Ultimately, it was Fascist foreign policy rather than food policy that had a dramatic, if temporary, effect on the Italian diet. Imperial expansion, military intervention in Spain, and Italy’s entrance into World War II at the side of Nazi Germany stretched resources thin to the utmost and brought on increasingly austere rationing. By the 1940s, this had taken such a toll on available foodstuffs that cookbook authors gave recipes for foods that might be foraged (“a beautiful plate of frogs in sauce”) or even by listing “ingredients that you do not need to make this recipe rather than those that you do: ‘niente pasta, niente riso, niente grassi’ (no pasta, no rice, no fats).”

Garvin’s juxtaposition of cookbooks with factory practices is thought-provoking. She also mines sources that are often overlooked in accounts of the Fascist period, including material culture, song lyrics, oral histories, almanacs and other periodical literature, newsreels, and industrial archives. This approach is an important reminder that any attempt to understand everyday life must look beyond traditional sources and categories. Garvin generously includes a note introducing smaller archives and collections of material culture that will surely be of great interest to current and future scholars of Fascist Italy.

By placing the ephemera that women created alongside the ringing universals of Fascist pronouncements, Garvin allows us to consider the contradictions that women negotiated as they responded to the regime’s totalitarian pretensions. We meet female writers who employed the rhetoric of the regime to forge careers based on telling other women the proper way to feed their families. We get deep analyses of the recipes, advertisements, and propagandistic photocollages that worked to showcase fatness, hyperproductivity, and fecundity (even as many families struggled to get enough to eat) and to cast traditional behaviors, like cooking or breastfeeding, as both modern and patriotic.

The promise of the work makes its flaws especially frustrating. The writing is dense. Nonspecialist readers may have trouble following the narrative. Garvin provides too little of the larger context of Fascism and the longer arc of cultural history that informed many of the practices. All things happening in Italy under Fascism were not due solely to Fascism. More attention to the continuities in women’s lives and to the ways the regime sought to layer new meanings onto old practices would better support the study. The chronology is often unclear, a major fault when dealing with a regime as mercurial as Italian Fascism.

This temporal vagueness may repeatedly mislead some readers. This includes slippages of terminology: the mondine are alternately identified as “liberal” and “socialist,” for example — terms that were far from synonymous during the era. One must go to the endnotes in some cases to find that phenomena described as emblematic of the Fascist era often began much earlier or elsewhere. In one such instance, the author makes much of how the food industry seized upon “the wild fantasies of Futurist cuisine,” but the industrial production of extracts and concentrates cited as evidence of this claim date to 19th-century preunification Germany. Of course, it is true, as Garvin notes, that Fascism reframed and claimed credit for much that preceded it, but more careful rendering of how this took place would be appropriate.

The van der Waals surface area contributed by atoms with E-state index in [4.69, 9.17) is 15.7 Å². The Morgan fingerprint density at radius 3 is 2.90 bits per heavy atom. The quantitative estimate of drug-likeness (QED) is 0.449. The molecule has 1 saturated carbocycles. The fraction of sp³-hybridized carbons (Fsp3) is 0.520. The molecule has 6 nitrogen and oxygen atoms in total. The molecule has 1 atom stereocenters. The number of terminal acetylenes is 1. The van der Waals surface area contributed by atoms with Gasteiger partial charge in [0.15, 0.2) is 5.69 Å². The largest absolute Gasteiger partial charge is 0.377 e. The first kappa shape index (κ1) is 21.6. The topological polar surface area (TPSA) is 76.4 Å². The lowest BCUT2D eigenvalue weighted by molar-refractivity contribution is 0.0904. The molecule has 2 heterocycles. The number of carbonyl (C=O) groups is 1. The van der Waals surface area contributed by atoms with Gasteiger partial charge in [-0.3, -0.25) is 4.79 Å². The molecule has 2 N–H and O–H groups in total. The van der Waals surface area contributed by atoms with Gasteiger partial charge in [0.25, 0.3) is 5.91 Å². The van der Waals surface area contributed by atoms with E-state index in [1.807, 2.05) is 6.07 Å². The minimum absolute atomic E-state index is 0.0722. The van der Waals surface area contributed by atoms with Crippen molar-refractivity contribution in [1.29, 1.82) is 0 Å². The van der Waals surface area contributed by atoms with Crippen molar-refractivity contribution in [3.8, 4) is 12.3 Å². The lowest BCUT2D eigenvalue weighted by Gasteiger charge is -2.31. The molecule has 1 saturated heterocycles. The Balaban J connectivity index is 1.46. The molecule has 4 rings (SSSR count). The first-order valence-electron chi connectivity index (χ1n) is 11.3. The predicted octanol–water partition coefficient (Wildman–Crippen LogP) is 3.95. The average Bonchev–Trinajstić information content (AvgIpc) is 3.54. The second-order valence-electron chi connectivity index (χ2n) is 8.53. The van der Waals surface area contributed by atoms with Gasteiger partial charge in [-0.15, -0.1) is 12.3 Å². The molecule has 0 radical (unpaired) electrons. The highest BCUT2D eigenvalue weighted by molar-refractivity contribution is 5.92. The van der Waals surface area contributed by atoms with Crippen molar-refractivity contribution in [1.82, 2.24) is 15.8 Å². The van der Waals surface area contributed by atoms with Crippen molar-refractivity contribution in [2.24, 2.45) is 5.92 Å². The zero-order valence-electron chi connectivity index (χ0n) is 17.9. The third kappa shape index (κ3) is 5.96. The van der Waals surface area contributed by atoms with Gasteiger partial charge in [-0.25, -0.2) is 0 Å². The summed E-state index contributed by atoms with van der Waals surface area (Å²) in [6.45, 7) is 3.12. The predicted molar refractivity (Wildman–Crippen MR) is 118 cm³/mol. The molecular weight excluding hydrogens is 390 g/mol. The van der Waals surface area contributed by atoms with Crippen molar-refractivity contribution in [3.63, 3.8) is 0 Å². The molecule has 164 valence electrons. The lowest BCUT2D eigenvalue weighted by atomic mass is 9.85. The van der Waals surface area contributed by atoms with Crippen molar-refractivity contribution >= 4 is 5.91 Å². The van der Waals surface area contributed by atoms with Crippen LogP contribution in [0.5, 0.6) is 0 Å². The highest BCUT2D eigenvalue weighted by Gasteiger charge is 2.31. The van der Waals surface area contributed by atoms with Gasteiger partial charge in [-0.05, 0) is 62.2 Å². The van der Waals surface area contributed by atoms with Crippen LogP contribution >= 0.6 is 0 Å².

The chronological fuzziness also produces some jarring inaccuracies. Although she correctly notes that Italy’s 1935 invasion of Ethiopia marked a critical period for Fascist autarkic policy, Garvin gets the dates wrong. She credits the Fascist period with being the “first time the state attempted to create public housing and to interfere in private life.” This is just not true. Indeed, many neighborhoods and public housing projects that are associated with Fascism today — like Garbatella in Rome — first began under the previous regime. L’Istituto Autonomo Case Popolari (the Independent Institute for Public Housing) was created in 1903, and numerous provincial institutions followed. At one point, she describes a mondina’s self-portrait as including letters “to her young husband at the Eastern Front in the 1930s.” Italy did not actually enter World War II until 1940 and sent no soldiers to the Eastern Front until after the Nazis invaded the USSR in the summer of 1941.

Despite its problems, Feeding Fascism contributes much to our understanding of women’s lives under Mussolini’s dictatorship and is a welcome addition to a growing body of scholarship that challenges the consent-resistance dichotomy that long dominated studies of interwar Italy. Fascists rarely missed an opportunity to celebrate what they were doing or to explain to people how they wanted them to act and feel. By subjecting the kitchen cabinets, factory cafeterias, ration cards, and recipe collections of the period to scrutiny, Garvin has brought the experiences of at least some Italian women into the frame.

The women we meet performed the work necessary to allow themselves and their families to survive. That propaganda lauded them for the work that served their families’ interests, laying claim to women’s productive and reproductive work in the Battle for Grain and the Battle for Births, surely gratified some and infuriated others. Ultimately, though, as Fascism’s metaphorical battles gave way to actual war, this mattered less to women than the daily struggle to put food — any food — on their tables.


Anne Wingenter is an assistant professor of European history and gender studies at Loyola University Chicago’s John Felice Rome Center. Her current project is a study of Rome between “hot” war and cold.

LARB Contributor

Anne Wingenter is an assistant professor of European history and gender studies at Loyola University Chicago’s John Felice Rome Center. Her current project is a study of Rome between “hot” war and cold.